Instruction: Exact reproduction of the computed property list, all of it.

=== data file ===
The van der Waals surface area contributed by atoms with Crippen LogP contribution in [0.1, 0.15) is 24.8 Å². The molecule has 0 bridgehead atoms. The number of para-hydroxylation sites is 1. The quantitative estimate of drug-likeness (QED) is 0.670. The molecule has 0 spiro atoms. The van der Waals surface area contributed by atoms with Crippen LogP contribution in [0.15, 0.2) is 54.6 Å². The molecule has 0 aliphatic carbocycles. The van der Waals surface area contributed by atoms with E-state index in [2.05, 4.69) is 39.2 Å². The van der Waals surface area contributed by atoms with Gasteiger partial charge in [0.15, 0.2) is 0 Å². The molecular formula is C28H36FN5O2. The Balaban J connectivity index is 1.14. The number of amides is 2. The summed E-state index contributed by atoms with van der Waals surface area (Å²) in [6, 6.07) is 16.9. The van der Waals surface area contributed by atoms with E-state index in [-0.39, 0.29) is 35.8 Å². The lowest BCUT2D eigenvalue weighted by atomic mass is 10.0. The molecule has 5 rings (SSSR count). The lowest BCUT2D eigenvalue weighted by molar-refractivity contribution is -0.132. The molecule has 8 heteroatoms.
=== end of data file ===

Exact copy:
The van der Waals surface area contributed by atoms with Crippen LogP contribution in [0.1, 0.15) is 24.8 Å². The molecule has 0 bridgehead atoms. The number of para-hydroxylation sites is 1. The quantitative estimate of drug-likeness (QED) is 0.670. The molecule has 0 spiro atoms. The van der Waals surface area contributed by atoms with Crippen LogP contribution in [0.15, 0.2) is 54.6 Å². The molecule has 0 aliphatic carbocycles. The van der Waals surface area contributed by atoms with E-state index in [2.05, 4.69) is 39.2 Å². The van der Waals surface area contributed by atoms with Gasteiger partial charge in [0.15, 0.2) is 0 Å². The molecular formula is C28H36FN5O2. The Balaban J connectivity index is 1.14. The number of amides is 2. The summed E-state index contributed by atoms with van der Waals surface area (Å²) in [6, 6.07) is 16.9. The van der Waals surface area contributed by atoms with E-state index in [-0.39, 0.29) is 35.8 Å². The lowest BCUT2D eigenvalue weighted by atomic mass is 10.0. The molecule has 5 rings (SSSR count). The lowest BCUT2D eigenvalue weighted by molar-refractivity contribution is -0.132. The molecule has 8 heteroatoms.